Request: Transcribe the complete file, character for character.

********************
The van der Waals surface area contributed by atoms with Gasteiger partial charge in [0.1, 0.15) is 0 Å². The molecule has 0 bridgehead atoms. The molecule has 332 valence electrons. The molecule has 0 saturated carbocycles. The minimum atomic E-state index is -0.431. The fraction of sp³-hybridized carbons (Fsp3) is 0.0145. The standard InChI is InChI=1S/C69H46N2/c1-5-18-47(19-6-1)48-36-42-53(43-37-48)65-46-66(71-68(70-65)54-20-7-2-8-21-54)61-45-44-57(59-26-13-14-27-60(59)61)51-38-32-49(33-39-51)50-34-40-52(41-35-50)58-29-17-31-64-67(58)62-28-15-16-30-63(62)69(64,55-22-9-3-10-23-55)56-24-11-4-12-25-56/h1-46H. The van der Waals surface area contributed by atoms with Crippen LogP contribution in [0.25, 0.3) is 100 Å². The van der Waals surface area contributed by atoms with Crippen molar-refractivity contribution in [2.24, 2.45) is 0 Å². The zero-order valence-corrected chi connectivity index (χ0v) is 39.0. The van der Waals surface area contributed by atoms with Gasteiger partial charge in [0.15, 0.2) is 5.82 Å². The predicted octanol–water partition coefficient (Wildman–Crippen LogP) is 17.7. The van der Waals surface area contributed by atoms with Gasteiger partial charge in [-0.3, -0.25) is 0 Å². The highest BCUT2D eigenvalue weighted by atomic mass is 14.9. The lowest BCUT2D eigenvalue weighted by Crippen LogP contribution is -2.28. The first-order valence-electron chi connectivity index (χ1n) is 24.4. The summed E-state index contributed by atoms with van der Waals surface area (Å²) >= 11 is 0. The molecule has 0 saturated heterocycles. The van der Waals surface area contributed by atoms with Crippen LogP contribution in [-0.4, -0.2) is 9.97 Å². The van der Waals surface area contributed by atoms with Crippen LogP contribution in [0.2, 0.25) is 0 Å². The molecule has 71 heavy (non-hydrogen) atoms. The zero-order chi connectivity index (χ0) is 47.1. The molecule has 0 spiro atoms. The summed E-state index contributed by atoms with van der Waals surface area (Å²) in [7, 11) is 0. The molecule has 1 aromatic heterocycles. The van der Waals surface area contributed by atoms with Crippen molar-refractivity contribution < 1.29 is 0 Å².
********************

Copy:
The van der Waals surface area contributed by atoms with Gasteiger partial charge in [0.1, 0.15) is 0 Å². The molecule has 0 bridgehead atoms. The molecule has 332 valence electrons. The molecule has 0 saturated carbocycles. The minimum atomic E-state index is -0.431. The fraction of sp³-hybridized carbons (Fsp3) is 0.0145. The standard InChI is InChI=1S/C69H46N2/c1-5-18-47(19-6-1)48-36-42-53(43-37-48)65-46-66(71-68(70-65)54-20-7-2-8-21-54)61-45-44-57(59-26-13-14-27-60(59)61)51-38-32-49(33-39-51)50-34-40-52(41-35-50)58-29-17-31-64-67(58)62-28-15-16-30-63(62)69(64,55-22-9-3-10-23-55)56-24-11-4-12-25-56/h1-46H. The van der Waals surface area contributed by atoms with Crippen LogP contribution in [0.25, 0.3) is 100 Å². The van der Waals surface area contributed by atoms with Crippen molar-refractivity contribution in [2.24, 2.45) is 0 Å². The zero-order valence-corrected chi connectivity index (χ0v) is 39.0. The van der Waals surface area contributed by atoms with Gasteiger partial charge in [0.15, 0.2) is 5.82 Å². The predicted octanol–water partition coefficient (Wildman–Crippen LogP) is 17.7. The van der Waals surface area contributed by atoms with Gasteiger partial charge in [-0.3, -0.25) is 0 Å². The highest BCUT2D eigenvalue weighted by atomic mass is 14.9. The lowest BCUT2D eigenvalue weighted by Crippen LogP contribution is -2.28. The first-order valence-electron chi connectivity index (χ1n) is 24.4. The summed E-state index contributed by atoms with van der Waals surface area (Å²) >= 11 is 0. The molecule has 0 saturated heterocycles. The van der Waals surface area contributed by atoms with Crippen LogP contribution in [-0.4, -0.2) is 9.97 Å². The van der Waals surface area contributed by atoms with Crippen LogP contribution in [0.2, 0.25) is 0 Å². The molecule has 71 heavy (non-hydrogen) atoms. The zero-order chi connectivity index (χ0) is 47.1. The molecule has 0 spiro atoms. The summed E-state index contributed by atoms with van der Waals surface area (Å²) in [7, 11) is 0. The molecule has 1 aromatic heterocycles. The van der Waals surface area contributed by atoms with Crippen molar-refractivity contribution < 1.29 is 0 Å².